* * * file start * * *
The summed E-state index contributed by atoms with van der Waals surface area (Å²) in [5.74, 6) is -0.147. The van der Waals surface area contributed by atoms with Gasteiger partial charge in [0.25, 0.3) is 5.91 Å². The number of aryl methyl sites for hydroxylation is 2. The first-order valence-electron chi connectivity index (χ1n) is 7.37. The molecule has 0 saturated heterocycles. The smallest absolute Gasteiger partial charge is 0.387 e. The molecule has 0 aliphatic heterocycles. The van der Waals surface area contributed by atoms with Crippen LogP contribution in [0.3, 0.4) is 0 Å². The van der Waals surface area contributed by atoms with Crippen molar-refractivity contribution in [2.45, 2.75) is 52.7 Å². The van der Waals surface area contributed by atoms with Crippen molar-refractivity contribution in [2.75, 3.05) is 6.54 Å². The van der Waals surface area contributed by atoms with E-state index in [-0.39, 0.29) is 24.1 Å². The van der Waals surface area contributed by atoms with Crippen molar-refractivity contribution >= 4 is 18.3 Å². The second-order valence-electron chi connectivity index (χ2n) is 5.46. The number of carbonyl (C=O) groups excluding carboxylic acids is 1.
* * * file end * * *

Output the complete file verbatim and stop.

The summed E-state index contributed by atoms with van der Waals surface area (Å²) in [5.74, 6) is -0.147. The van der Waals surface area contributed by atoms with Gasteiger partial charge in [0.25, 0.3) is 5.91 Å². The number of aryl methyl sites for hydroxylation is 2. The first-order valence-electron chi connectivity index (χ1n) is 7.37. The molecule has 0 saturated heterocycles. The smallest absolute Gasteiger partial charge is 0.387 e. The molecule has 0 aliphatic heterocycles. The van der Waals surface area contributed by atoms with Crippen LogP contribution in [0.3, 0.4) is 0 Å². The van der Waals surface area contributed by atoms with Crippen molar-refractivity contribution in [2.45, 2.75) is 52.7 Å². The van der Waals surface area contributed by atoms with Crippen molar-refractivity contribution in [2.75, 3.05) is 6.54 Å². The van der Waals surface area contributed by atoms with E-state index in [-0.39, 0.29) is 24.1 Å². The van der Waals surface area contributed by atoms with Crippen molar-refractivity contribution >= 4 is 18.3 Å². The second-order valence-electron chi connectivity index (χ2n) is 5.46. The number of carbonyl (C=O) groups excluding carboxylic acids is 1.